Peter Honey

Action learning - it just feels right

When, a long time ago, I started out as a trainer, I used to think that there were some enduring truths; things that were quite simply right in all circumstances and for everyone. Then, as I grew older and more experienced, I started to realise that just about everything could be right in certain circumstances and absolutely wrong in others. In other words, I slowly realised that there is a time and place for everything and that the trick is to know the available options and how to decide when it is appropriate to use which.

There are, however, a couple of exceptions – things that seem to me to be ‘right’ all the time. They are; the learning cycle and action learning.

The stages in the learning cycle are, for me, an enduring truth. Experiential learning (i.e. the sort we do all the time, often without even realising it) is at its best when we complete all the stages in the learning cycle. Taking short cuts, tempting though it is because of learning style preferences, diminishes the learning. How could anyone find fault with the wisdom of reflecting on an experience, teasing out some lessons learned and working out how to action them? There are people (of course!) who are snooty about the learning cycle and attack it for being too simplistic, too obvious, too inflexible, too much like learning-by-numbers and so on. But it survives because, I believe, it is describing a fundamental truth.

The learning cycle and action learning are close buddies, enjoying total rapport. I was fortunate to know the late Reg Revans, the creator of action learning, and whenever I listened to him talking about it, I used to think to myself, ‘He’s absolutely right’. The simple idea of gathering together people who have a vested interest in solving a problem (not a puzzle, that’s too easy) and letting them tap into each other’s experience to find, and implement, a practical solution, made such sense that I could never understand why anyone did anything else. It was a process that succeeded in bringing together two essentials in life; learning and action.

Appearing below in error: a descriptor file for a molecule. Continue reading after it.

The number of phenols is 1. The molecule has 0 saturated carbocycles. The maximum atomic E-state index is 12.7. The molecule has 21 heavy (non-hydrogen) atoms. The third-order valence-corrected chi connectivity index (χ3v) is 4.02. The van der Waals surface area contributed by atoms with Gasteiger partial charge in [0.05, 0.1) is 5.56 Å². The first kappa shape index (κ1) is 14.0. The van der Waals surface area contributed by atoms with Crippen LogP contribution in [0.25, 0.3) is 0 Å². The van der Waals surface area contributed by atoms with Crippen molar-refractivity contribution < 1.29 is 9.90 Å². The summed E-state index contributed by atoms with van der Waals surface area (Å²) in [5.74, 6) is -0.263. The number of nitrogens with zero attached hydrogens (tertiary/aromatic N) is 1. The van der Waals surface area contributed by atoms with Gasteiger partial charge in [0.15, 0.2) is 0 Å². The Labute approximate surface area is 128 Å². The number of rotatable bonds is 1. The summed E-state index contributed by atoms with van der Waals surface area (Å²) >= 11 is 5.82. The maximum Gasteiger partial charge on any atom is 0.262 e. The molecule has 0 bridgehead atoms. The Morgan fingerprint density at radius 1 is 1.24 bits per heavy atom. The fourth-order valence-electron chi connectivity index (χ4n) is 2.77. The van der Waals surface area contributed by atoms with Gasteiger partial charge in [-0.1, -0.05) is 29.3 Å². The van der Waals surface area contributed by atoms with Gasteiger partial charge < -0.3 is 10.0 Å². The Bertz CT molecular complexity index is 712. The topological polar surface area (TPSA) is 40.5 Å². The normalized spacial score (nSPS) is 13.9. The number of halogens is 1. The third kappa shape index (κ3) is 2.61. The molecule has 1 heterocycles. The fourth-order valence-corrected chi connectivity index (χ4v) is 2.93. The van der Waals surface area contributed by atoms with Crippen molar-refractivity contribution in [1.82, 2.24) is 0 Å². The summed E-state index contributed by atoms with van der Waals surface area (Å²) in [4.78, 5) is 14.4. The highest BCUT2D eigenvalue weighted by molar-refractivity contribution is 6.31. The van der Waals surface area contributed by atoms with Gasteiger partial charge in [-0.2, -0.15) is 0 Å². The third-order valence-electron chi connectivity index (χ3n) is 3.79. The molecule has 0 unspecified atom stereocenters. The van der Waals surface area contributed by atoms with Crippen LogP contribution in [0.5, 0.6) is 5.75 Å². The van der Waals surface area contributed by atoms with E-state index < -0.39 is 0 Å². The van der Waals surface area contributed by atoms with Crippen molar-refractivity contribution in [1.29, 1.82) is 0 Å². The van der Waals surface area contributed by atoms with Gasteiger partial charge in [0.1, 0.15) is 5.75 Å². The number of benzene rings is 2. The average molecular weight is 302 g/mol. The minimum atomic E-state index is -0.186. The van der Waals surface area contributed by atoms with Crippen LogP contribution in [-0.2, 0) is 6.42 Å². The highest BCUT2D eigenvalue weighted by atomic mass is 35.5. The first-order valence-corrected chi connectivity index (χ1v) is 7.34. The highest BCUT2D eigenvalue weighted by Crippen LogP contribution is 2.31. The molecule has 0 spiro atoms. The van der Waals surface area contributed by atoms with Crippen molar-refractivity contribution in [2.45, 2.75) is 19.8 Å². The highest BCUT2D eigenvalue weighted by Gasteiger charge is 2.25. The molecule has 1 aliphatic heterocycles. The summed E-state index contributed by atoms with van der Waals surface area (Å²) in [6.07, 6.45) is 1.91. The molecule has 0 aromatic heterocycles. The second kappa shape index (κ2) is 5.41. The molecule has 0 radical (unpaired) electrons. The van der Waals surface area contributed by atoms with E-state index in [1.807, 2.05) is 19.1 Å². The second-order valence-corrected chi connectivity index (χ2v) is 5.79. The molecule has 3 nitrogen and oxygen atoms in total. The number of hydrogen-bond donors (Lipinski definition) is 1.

Of course, Reg Revans ran into opposition from academics and ‘experts’ who were threatened by the way he downgraded the role of pedalled knowledge and ready-made answers. Instead, he placed the emphasis on small groups of people, with a mix of experiences and skills, coming together to solve problems by asking questions and tracking down their own answers. This placed the business of asking insightful questions firmly in the driving seat with knowledge (Revans called it ‘programmed knowledge’) becoming a compliant passenger. This challenged the widespread assumption that, if you have a problem to solve - particularly a big one that really matters – you’d best consult the experts who can provide you with the answer. Little wonder that Reg Revans stirred up such fierce opposition. Action learning dared to question the usefulness of nearly every academic institution in the country!

With my self-confessed besottedness for experiential learning and action learning (the same thing really), you can perhaps imagine my delight when I heard about the work of GULL – the Global University for Lifelong Learning. Here is a newly created, not-for-profit organisation (formally launched in October 2007) that is dedicated to providing action learning opportunities for people in communities underserved by traditional approaches to academic education and workplace training.

GULL has already taken off in Papua New Guinea and Malaysia, with hearty endorsements at Government level, and backing from the World Bank is imminent.

Dr Richard Teare is GULL’s president. Here is what he has to say about the philosophy of this unique university: ‘Nothing is more powerful than people working together to better themselves, solve problems and create stronger societies for their families and future generations. Typically, action learning occurs when people learn from each other, create their own resources, identify their own problems and form their own solutions. The approach I use involves light touch facilitation (but no teaching and no curriculum). At GULL, we view every learner as an expert in their own learning and our challenge is to guide them in the action learning process – without getting in the way’.

GULL is the one to watch. Find out about their work at

About the author:

Dr. Peter Honey is regarded as one of the world’s leading gurus on learning and behaviour (although he believes that a learning guru is a contradiction in terms – as it suggests knowing everything there is to know about learning!). He is founder of Peter Honey Publications Ltd. a prolific author, consultant and speaker.


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